Gemma Postill - Medicine & Spanish in Argentina
At the age of sixteen, I was nearing the end of my grade ten year, and that spring, I was also searching the Internet for something fun to do over the summer. When I found the Medicine and Spanish High School Special in Argentina, I thought it was perfect because my dream is to become a doctor and I was taking Spanish in school. I signed up and began making the preparations for my trip.
Projects Abroad matched me with another volunteer as a travel companion, Aleeza, whom I met on my flights and who was staying with the same host family as I was. After more than 24 hours of flying and waiting, we finally landed in Argentina. I realized then just how rusty my Spanish was and how nervous I was, but that all ended as soon as I cleared customs and met our Projects Abroad coordinator. He took us to our new home where we met our host mother, Dora. She was extremely welcoming and gave us a four o’clock morning tour of her house before we went to sleep.
In the morning we met Lucrezia, the other girl staying in our house, and had breakfast. During all our meals together, Dora would teach us some of the Argentinian customs and tell us about the food they usually ate. It was fascinating because it was completely different from the foods in my home country. For instance, I had never eaten dolce de leche for breakfast, but it is a normal breakfast food here!
My Medical Placement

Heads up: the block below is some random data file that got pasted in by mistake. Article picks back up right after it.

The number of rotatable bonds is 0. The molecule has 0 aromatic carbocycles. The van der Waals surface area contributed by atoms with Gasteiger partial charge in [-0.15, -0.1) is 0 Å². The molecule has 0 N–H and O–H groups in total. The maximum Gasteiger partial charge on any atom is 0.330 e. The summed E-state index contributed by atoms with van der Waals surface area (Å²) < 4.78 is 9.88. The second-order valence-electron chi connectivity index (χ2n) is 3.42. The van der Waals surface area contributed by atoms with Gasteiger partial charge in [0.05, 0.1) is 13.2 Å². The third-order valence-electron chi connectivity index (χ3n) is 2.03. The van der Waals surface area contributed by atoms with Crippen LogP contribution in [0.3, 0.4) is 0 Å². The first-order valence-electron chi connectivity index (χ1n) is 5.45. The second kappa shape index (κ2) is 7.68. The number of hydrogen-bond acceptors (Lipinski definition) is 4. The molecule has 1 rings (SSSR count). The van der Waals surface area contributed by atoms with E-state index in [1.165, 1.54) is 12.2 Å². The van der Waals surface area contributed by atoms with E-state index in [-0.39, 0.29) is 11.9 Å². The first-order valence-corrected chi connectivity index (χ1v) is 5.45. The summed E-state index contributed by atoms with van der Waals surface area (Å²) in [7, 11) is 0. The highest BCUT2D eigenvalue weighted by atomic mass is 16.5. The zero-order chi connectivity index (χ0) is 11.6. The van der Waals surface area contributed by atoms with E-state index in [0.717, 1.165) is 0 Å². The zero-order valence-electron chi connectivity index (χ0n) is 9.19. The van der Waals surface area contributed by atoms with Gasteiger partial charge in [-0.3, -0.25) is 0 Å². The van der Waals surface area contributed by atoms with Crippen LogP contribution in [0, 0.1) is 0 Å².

Some of the best things about the High School Special were the touring of many different hospitals and having so many interesting experiences. Each day was a new day with new experiences.
Some of the procedures I observed in my daily routine were: a complicated multi-hour surgery where the doctors were trying to locate an abscess, heart surgery on a premature baby, the removal of stitches, optometry, checkups, and diagnoses. When I came back to Canada, I found that most of my friends who were studying the sciences in university had never experienced any of these things. The experience challenged me to step outside my comfort zone and to try new things.
We also did activities outside the hospitals. For example, one day we attended a medical workshop and learned how to do stitches. On another, we spayed a dog. But for me, the day that challenged me the most was the day we visited the morgue. Here, we examined and dissected a corpse and then stitched it up again. At first I was hesitant, but everyone was very supportive and eventually I gained more confidence and was able to participate.
As some of the experiences in the hospitals were a little heavy, I was worried that every day would be tough, but to my surprise there were actually many funny moments that I will cherish for a long time. In one of the checkups, there was a mother and son who were extremely friendly and wanted to know what I was doing in Argentina. During our chat, she explained to me that similar to how I was learning Spanish in school, her son was learning English. About half way through the checkup, the mother noticed a spider crawling on her neck. When she was freaking out, her son turned to me, smiled, and said “spider” in his best English.
My Spanish Classes